A student-operated publication at Santa Rosa Junior College.

The Oak Leaf

A student-operated publication at Santa Rosa Junior College.

The Oak Leaf

A student-operated publication at Santa Rosa Junior College.

The Oak Leaf

The origins of SRJC’s BSU

Current Black Student Union president Bat-el Silimon, an 18-year-old first-year student, is ready to meet people who share the same goal to strive for a better society, starting with black students on the campus of Santa Rosa Junior College.

The BSU was founded by former student Damion Square, who was determined to start the club because of the lack of black culture and awareness at SRJC. Now Silimon is dedicated to coordinating events for the SRJC and organizing meetings, all while studying for a philosophy major. Her goal in the program is to encourage African Americans not to feel ashamed of their culture, background or skin color.

BSU currently has only a few members, including international students from France, Africa, the Bahamas, Eritrea, Pakistan and a small island near Madagascar. “Between us we speak 7 different languages and have accounts of the black experience from all over the world,” Silimon said.

Silimon stresses that black people should feel comfortable in their own skin. “They put themselves down so much,” she said. They shouldn’t have to conform to a certain ideal or feel like they are less than others, especially on campus.

“I want them to all be able to listen to their own types of music anywhere,” Silimon said.

In the BSU, Silimon and the other active members want black students to come together and feel comfortable. She wants more black students to feel excited about joining BSU, though she knows it’s hard to reach out. Silimon believes many leave their studies at SRJC because there aren’t enough African Americans who attend the school.

According to the Community College League of California, 4.4 percent of California Community College students identified as African American. In addition, another 3.5 percent identified as multi-ethnic. The numbers are even lower at SRJC, where African-Americans are just 2.3 percent of the student body.

It is hard to reach out to this population, not only because there are small numbers, but because as Silimon said, “Unfortunately, we tend to carry discomfort and try our best to forget we are black and blend into Santa Rosa. Apathy- it’s the reason the BSU lacks momentum as a union now.”

At BSU, students engage in conversation about ways to reach out to the community, although it is difficult to connect with the entire campus. Silimon said, “Numbers speak,” and it’s as simple as that.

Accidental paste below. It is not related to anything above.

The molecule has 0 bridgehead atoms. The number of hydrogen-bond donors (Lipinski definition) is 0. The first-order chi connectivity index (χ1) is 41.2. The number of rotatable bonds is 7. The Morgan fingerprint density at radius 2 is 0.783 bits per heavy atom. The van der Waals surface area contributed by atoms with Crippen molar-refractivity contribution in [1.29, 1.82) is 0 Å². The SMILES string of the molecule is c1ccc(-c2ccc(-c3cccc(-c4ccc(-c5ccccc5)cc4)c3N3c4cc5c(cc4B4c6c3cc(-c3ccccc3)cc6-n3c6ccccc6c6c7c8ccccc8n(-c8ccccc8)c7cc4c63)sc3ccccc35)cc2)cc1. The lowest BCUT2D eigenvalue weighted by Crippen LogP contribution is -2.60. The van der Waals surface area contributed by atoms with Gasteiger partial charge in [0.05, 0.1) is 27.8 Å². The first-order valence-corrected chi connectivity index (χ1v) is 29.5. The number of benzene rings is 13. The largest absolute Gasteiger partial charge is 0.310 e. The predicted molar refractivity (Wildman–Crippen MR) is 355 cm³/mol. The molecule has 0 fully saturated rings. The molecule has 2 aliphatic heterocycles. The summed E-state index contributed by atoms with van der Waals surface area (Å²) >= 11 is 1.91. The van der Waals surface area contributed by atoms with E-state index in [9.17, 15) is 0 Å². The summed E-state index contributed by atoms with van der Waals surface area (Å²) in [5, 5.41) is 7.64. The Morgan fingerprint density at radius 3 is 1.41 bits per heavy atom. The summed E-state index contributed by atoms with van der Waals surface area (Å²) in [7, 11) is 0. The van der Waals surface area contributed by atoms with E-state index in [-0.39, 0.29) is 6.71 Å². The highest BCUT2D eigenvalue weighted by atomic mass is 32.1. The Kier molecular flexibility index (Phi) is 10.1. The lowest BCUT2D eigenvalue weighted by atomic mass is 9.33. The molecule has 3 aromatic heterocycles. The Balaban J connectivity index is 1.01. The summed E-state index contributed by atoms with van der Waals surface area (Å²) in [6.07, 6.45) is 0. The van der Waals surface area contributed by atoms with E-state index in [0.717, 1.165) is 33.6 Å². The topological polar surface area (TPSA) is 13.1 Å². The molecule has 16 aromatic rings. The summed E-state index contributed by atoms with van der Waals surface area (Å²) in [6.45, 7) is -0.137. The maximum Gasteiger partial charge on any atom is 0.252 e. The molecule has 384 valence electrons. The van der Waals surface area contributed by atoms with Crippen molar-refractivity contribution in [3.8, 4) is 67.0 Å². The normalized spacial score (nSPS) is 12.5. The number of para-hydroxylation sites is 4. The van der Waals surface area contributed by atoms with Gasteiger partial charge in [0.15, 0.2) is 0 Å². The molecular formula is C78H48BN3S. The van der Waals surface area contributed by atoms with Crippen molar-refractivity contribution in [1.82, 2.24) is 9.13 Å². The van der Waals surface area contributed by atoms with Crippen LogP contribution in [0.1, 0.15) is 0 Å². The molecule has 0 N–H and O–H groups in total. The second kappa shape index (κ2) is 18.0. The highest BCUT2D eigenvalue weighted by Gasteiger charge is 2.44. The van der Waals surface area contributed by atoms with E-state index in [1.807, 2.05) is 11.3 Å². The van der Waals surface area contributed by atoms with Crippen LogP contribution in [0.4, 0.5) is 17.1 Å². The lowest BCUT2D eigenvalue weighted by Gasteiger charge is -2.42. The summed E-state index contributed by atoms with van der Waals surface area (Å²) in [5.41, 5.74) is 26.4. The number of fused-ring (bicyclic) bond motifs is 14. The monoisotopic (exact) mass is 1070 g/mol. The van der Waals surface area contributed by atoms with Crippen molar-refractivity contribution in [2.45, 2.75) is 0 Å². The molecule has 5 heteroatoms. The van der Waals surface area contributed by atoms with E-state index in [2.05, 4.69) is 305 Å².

Times are changing quickly under our new president and it is so important now for everyone to come together.

“Under the new leadership and with the members in the club, there are so many opportunities, things we can do for the community, and there is just so much potential,” Silimon said.

The BSU hopes to gather more members, for they have many exciting event ideas and discussions planned such as a possible performance by Alia Sharrief, a black Muslim rapper. Silimon managed to meet with her after her performance at a 50th Black Panther Anniversary and hopes Sharrief can make it to the school.

Recently, the BSU got together for an alternative Valentine’s Day event, “For the Love of Black History,” to celebrate the deeper roots of black culture with a talent show that promoted art, music and love.

“We are a part of a predominantly white county and in order for those young black people to become inspired to defy odds and boundaries that we usually bend to, we have to get involved in extracurricular practices like participating in the BSU. We are strictly a voluntary social network of all types of marginalized populations and that is exactly why we are separate from Umoja,” Silimon said.

The BSU is more of a social club in contrast to Umoja, the college’s learning community that stresses academic success.

“Umoja is a learning community geared towards facilitating higher education and general success rates through mentorship and a curriculum that forces us to become aware of our condition and history as black people in order to add some context to our heritage that we otherwise miss being a part of,” she said.

As a student coming from a different area, Bat-el Silimon dreaded the thought of coming to “white-washed SRJC,” as she said, until she came across the Umoja program. The program made her eager to get involved with black history and activism.

“I wish I could get black students to have the same type of concern for our community,” Silimon said, “I am hoping that involvement in student government, the ICC and school media outlets will help us get the support we need this semester to really improve the function of the BSU.”

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